Technical Highlight - June 2015
Short description: A combination of sequence and structure information is used to design new repeat proteins.
The beautiful architectural symmetry seen in proteins that contain repetitive structures underlies their potential as therapeutic and experimental tools. However, our ability to engineer repeat proteins has been hampered by the limited sequence dependence of their individual modules. Now, Baker and colleagues (PSI NESG) have used computational protein design methods to make advances in this area.
The starting point was the assumption that the sequence alignment–based structure prediction of proteins with repeat domains is not sufficient. Therefore, the authors combined this sequence information with computational de novo structure generation using the Rosetta modelling software. Using the sequence alignment information to bias the structure generation, the program was able to output novel sequences for each of the six protein families tested—ankyrin, armadillo, tetratrico peptide repeat, HEAT, leucine-rich repeat (LRR) and WD40. Having predicted the structure of these proteins, synthetic peptides were prepared, and the proteins expressed in Escherichia coli and assessed using standard biophysical techniques and, where possible, X-ray crystallography.
The prototypical example for this structure prediction method was the LRR protein family. The LRR domains share a common structural motif and a horseshoe-shaped structure that allows binding partners to interact, usually to the inside concave surface. The proteins can have a range of different curvatures, and the potential of protein structure design to manipulate both this curve and the associated binding site is considerable.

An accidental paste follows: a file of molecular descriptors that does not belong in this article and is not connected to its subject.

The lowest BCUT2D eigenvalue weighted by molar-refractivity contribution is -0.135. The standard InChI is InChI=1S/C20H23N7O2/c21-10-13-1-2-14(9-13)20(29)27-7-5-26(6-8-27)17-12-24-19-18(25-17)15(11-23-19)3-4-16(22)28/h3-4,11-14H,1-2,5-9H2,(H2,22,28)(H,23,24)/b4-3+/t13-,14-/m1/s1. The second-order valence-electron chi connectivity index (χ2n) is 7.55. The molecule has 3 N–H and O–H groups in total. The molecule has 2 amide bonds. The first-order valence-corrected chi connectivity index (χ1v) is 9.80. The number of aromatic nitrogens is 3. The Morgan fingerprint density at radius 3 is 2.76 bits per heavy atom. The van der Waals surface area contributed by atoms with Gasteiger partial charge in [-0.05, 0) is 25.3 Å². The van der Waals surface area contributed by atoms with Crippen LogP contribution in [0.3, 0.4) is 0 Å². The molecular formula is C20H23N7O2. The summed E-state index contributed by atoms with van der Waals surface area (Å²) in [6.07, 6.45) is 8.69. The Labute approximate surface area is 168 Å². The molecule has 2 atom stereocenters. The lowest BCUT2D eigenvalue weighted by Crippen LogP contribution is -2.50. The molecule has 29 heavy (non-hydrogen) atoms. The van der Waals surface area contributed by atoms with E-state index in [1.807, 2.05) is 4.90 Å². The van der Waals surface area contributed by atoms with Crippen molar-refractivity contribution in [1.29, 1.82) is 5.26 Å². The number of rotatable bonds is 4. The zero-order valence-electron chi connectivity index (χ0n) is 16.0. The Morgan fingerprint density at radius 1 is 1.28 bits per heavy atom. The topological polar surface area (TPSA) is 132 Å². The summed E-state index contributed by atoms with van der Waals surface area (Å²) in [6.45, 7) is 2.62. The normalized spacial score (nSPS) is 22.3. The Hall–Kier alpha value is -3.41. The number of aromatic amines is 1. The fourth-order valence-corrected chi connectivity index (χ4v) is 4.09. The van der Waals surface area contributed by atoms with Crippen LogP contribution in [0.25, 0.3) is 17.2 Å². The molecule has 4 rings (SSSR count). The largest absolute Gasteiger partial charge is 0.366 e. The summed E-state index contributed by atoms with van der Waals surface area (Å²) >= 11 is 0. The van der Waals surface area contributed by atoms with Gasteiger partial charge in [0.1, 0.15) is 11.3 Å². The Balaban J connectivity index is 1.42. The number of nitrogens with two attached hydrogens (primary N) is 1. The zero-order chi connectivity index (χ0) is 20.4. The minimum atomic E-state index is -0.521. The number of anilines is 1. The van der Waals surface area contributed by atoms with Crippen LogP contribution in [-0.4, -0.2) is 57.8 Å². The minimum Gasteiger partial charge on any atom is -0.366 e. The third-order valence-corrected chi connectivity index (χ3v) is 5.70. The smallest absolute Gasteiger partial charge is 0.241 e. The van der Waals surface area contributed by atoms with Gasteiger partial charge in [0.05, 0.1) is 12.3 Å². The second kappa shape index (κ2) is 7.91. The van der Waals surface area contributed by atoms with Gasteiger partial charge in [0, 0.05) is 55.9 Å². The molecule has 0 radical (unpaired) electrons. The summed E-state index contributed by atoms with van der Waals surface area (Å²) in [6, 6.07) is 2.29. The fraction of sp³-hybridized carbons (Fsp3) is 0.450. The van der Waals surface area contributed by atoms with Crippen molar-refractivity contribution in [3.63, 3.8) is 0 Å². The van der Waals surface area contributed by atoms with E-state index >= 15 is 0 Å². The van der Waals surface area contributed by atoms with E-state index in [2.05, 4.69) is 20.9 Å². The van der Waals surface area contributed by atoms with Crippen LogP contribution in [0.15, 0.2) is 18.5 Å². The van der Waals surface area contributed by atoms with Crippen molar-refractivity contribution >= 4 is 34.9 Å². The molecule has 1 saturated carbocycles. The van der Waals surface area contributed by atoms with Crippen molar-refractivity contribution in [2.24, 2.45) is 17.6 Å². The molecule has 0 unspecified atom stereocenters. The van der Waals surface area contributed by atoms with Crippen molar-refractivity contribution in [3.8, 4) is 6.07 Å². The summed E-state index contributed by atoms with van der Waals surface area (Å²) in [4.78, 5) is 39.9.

LRRs are made up of repeats of a β-strand packed on an α-helix. Sequence refinement identified the conserved residues, and Rosetta was used to design the proteins, with the caps at the end of the protein taken from well-characterized LRR proteins, as they are not part of the repeat segment. Two of the final protein designs were solved using X-ray crystallography, and the structures (PDB 4PSJ and PDB 4PQ8) were very similar to the predicted models. These data are the first indication that this method could be used to design new repeat protein structures.
In a subsequent article by Baker and colleagues 2 and in an independent study by André and colleagues 3 , bespoke LRR proteins with predefined geometries were successfully created. In both studies, the authors were able to design the building blocks of the protein that could then be assembled to form the desired proteins. The systems developed should be applicable to a wide range of repeat proteins, allowing the development of these designer proteins for specific experimental and therapeutic uses.
F. Parmeggiani et al. A general computational approach for repeat protein design.
J. Mol. Biol. 427, 563-575 (2015). doi:10.1016/j.jmb.2014.11.005
K. Park et al. Control of repeat-protein curvature by computational protein design.
Nat. Struct. Mol. Biol. 22, 167-174 (2015). doi:10.1038/nsmb.2938
S. Rämisch et al. Computational design of a leucine-rich repeat protein with a predefined geometry.
Proc. Natl Acad. Sci. USA. 111, 17875-17880 (2014). doi:10.1073/pnas.1413638111